It’s a long drive, but with beautiful mountain countryside scenery wherever you look, one can’t really complain! However, it wasn’t just scenery or a school that he wanted us to see, instead, his ace up the sleeve was a stop in Iida, more specifically, a stop at a little place called Good Life Cafe.
The unassuming Good Life Cafe is a pizza and pasta restaurant run by Bobby Shipley, and is said to be the only genuine New York style pizza place in the entire Nagano prefecture!
In other words, if you want good pizza, then you go to Good Life Cafe.
Their menu is fantastic, the pizzas are indescribably good, and washing it down with some good Japanese spirits and beer – well, what more could you ask for?!
Not that we were finished with the tourist experiences yet mind you. After an enjoyable drive back to Komagane, a visit with his soon to be parent-in-laws (which is tricky given that neither Ryan nor I speak Japanese), the next stop for us was our very first ever visit to a proper Japanese onsen (hot spring bath).
(Note: Because everyone is naked, I have no photos of this awesome evening experience – just in case you are wondering about the distinct lack of photographic evidence!)
In truth, the bath experience was really enjoyable – relaxing and leaving your feeling like a million bucks afterwards – even if you kind of have to get over the fact that you are completely naked in a room full of naked strangers, all rather intrigued because as a foreigner you kind of stick out like a sore thumb. (Thankfully though, a decade of Virgin Active gym had me more or less okay with this! :P)
Right. So only photos of the pizza in the gallery then…
[subvertedgallery link=”file” columns=”7″ ids=”36442,36443,36444,36445,36446,36447,36448″]
Related Link: Good Life Cafe
Following a day of driving around the Kiso Valley, doing tourist things like viewing a historic post town, seeing a samurai museum, and partaking in the area’s specialty, soba noodles, the next day was to be a complete change of pace as Ryan and I got to spend a rare day alone with the groom-to-be.
So we went to hit a few baseballs.
Baseball is very popular in Japan – hugely so – meaning that we weren’t particularly surprised to find a batting cage in small little Ina (where we currently were based).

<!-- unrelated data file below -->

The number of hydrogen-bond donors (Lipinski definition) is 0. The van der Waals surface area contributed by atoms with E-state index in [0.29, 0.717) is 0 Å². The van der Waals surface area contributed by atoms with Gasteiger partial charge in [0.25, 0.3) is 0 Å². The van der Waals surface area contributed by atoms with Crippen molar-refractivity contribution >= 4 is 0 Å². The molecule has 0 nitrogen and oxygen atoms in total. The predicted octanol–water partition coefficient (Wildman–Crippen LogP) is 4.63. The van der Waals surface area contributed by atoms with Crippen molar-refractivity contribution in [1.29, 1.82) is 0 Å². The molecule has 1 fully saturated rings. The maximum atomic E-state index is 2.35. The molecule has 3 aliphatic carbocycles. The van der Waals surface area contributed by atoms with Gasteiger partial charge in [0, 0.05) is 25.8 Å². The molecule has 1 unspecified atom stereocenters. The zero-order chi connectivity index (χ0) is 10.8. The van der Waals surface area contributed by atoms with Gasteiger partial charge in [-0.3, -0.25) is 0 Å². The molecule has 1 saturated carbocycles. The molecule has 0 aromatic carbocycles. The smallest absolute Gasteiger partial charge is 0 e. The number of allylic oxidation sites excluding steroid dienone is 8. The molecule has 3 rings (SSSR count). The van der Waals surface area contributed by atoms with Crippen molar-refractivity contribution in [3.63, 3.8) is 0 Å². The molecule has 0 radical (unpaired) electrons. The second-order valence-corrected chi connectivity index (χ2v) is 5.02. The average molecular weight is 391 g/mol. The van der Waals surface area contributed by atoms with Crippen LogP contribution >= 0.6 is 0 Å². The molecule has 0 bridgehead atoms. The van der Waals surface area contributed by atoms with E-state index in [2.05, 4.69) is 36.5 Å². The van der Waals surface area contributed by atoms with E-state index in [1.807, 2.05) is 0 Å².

All three of us had played baseball together as boys, and so we were pretty keen to have a go at swinging the bat as adults. I certainly have never been to a batting cage before, so it was a pretty cool experience.
We started off with the slower pitches, and quickly worked our way up, where I’m pleased to say I actually managed to get quite a few hints in, even at high speed. Loads of fun!
(Top speed that we faced off against? 120 km/h! I’m impressed just saying that!)
Adjoined to the batting cage was a games arcade, and Terrance was pretty keen to get Ryan in on some rhythm games – which amazingly Ryan gave into! The arcade machines in Japan (as we had already seen in Tokyo) are amazing, and some quite complicated, and so we spent quite a bit of time wandering about the games area.
Also, how in the world can you say no to a game of air hockey?!?
We did some window shopping at a mall nearby, browsed a sports store, and most important of all, tucked into some delicious Baskin-Robbins ice cream – which has kind of been my thing all trip long! :)
Next up. A drive to a very special pizza place…
[subvertedgallery link=”file” columns=”7″ ids=”36426,36427,36428,36429,36430,36431,36432,36433,36434,36435,36436,36437,36438,36439″]
Stomachs full following our soba noodles at Zcobo, the next stop on our day out with Yuko and the Brown family was a leisurely (more or less, thanks to some wrong turns and narrow town streets) drive through to the town of Miyanokoshi, where Yuko was very keen for us to visit the Yoshinaka Yakata Museum – important because of her ancestral link to the Minamoto clan.
(Ryan and I were just excited that at last we were going to encounter some samurai exhibits!)
The first thing that greets you as you enter the grounds of the museum is a striking bronze statue of the great Kiso Yoshinaka with the legendary Tomoe Gozen standing guard next to him.
Popularised in the epic Tale of the Heike, Minamoto no Yoshinaka (better known as Kiso Yoshinaka) was a famous shogun and war hero that fought during the Genpei War (1180-1185) which was the culmination of the struggle between the Taira (aka Heike) and Minamoto (aka Genji) clans for control of Japan at the end of the 12th century.
His army defeated the Taira army on numerous occasions and eventually drove them out of Kyoto, only to finally perish at the hands of his own clan in battle, after his plotting to setup a separate government came to light.
(Tomoe Gozen also features heavily in the displays, she being Japan’s most famous female samurai, with many legends proclaiming her brilliance in battle.)